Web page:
If you see the cat scratch the wrong thing you want to simply pick up the cat and move him to the correct spot. Give him a treat and praise him if he starts to scratch the post. Give some verbal praise too. No punishments such as spanking or squirting him with a water gun should be done as this only makes him more fearful of people. This type of punishment will also make him more sneaky about when he scratches.
It is ideal to get a cat used to claw trimmers early in life but some cats have not been accustomed to this procedure yet. You would trim the claws about every 3-4 weeks to keep them dull and well maintained. I prefer claw trimmers that are small because big claw trimmers can frighten a cat and make it a negative experience.
How To Trim Your Cat’s Claws
I like to start by getting the cat used to the trimmers first then gradually work toward extending the claws before I trim them. I do this by allowing the cat to bat at and sniff the claw trimmers for the first week. I reward him with a treat for each time he sniffs at or paws at the claw trimmers to let him know that the claw trimmers are not scary. The second week involves me touching his paws and giving him a treat each time he allows me to do that. The third week I work on extending his claws and rewarding him with a treat for each time he allows me to extend them.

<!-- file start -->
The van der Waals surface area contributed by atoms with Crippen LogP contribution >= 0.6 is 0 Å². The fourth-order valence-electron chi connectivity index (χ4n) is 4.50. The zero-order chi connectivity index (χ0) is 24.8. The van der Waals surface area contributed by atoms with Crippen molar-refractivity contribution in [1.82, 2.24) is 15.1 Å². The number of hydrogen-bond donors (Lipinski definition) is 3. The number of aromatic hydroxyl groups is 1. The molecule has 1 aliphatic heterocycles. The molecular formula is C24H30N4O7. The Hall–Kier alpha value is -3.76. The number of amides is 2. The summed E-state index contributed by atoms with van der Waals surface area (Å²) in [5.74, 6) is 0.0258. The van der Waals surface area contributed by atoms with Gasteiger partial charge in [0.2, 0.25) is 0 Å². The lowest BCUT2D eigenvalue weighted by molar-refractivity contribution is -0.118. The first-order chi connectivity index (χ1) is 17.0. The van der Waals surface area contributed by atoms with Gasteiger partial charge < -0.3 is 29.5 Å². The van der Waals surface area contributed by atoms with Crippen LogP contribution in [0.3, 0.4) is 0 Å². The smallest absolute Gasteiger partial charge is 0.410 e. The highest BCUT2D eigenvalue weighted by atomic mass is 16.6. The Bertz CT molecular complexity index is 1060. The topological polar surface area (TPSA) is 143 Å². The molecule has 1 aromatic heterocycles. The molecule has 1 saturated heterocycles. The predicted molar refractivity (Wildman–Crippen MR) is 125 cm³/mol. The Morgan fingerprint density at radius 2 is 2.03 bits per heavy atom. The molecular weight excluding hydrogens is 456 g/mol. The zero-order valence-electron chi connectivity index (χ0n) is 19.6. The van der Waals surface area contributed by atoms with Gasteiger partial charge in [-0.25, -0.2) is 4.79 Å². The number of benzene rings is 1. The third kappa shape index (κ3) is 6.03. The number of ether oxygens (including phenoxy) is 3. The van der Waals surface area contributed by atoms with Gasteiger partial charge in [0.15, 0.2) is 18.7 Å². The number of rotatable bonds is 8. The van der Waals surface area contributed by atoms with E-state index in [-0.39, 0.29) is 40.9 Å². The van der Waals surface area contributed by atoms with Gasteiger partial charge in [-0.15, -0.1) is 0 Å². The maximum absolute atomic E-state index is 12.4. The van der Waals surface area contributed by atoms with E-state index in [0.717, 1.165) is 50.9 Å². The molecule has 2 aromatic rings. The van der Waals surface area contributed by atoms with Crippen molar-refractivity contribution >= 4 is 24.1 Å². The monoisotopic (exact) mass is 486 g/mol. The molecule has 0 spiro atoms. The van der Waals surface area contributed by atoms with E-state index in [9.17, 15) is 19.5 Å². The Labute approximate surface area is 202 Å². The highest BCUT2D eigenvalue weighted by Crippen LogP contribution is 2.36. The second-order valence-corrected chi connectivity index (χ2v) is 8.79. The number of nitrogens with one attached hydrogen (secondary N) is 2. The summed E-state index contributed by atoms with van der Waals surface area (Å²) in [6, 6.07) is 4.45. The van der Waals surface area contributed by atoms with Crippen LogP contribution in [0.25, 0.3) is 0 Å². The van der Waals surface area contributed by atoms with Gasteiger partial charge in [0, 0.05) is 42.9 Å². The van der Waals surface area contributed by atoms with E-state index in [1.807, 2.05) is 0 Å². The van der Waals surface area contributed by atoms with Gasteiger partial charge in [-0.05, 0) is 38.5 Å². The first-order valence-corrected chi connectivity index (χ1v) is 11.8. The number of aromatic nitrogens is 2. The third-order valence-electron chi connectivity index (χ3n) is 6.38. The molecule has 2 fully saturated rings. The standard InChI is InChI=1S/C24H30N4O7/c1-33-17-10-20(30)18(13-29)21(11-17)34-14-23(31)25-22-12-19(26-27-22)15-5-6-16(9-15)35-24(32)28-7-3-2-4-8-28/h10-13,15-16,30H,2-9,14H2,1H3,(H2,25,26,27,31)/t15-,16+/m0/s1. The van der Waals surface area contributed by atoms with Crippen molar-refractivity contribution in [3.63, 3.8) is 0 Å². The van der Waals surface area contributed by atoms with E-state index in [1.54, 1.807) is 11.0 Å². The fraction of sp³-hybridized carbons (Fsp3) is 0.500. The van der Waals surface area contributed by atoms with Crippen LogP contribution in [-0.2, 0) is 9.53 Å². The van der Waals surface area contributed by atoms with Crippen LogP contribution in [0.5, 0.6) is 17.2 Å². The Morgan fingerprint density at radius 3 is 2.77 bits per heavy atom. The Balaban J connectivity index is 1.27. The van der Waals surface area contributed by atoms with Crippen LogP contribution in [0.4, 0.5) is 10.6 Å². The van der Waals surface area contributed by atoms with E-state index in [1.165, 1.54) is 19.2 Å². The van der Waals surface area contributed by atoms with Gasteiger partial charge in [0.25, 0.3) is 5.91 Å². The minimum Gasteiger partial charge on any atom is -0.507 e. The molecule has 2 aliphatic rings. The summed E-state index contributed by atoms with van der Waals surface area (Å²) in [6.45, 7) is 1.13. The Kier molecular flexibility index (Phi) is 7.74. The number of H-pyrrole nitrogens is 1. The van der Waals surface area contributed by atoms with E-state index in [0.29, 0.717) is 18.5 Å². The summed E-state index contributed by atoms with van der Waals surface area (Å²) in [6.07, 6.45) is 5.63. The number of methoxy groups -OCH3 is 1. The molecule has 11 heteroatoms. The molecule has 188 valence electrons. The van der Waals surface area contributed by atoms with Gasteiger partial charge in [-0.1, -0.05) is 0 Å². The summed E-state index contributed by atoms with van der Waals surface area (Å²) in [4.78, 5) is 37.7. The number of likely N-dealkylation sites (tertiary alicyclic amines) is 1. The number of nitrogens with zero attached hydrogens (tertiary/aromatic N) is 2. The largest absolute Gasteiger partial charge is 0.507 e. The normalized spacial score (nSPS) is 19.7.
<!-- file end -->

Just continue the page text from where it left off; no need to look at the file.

I like to hit the top of a clicker pen or use a clicker device to signal to the cat that he is doing the behavior I want so I know for sure he is getting the message. This is done by clicking the device or pen right as he is sniffing the claw trimmer, batting at it, or allowing me to touch his paws in any way. The clicking is immediately followed by a treat.
By the fourth week I am having the cat eat canned food off a plate while I trim his claws to make sure that he has the best experience possible. Just make sure that you trim off the points and avoid the quick which is the red part of the claw which is supplied with blood. Having a friend to help trim the claws may also be beneficial as this is often a two person job.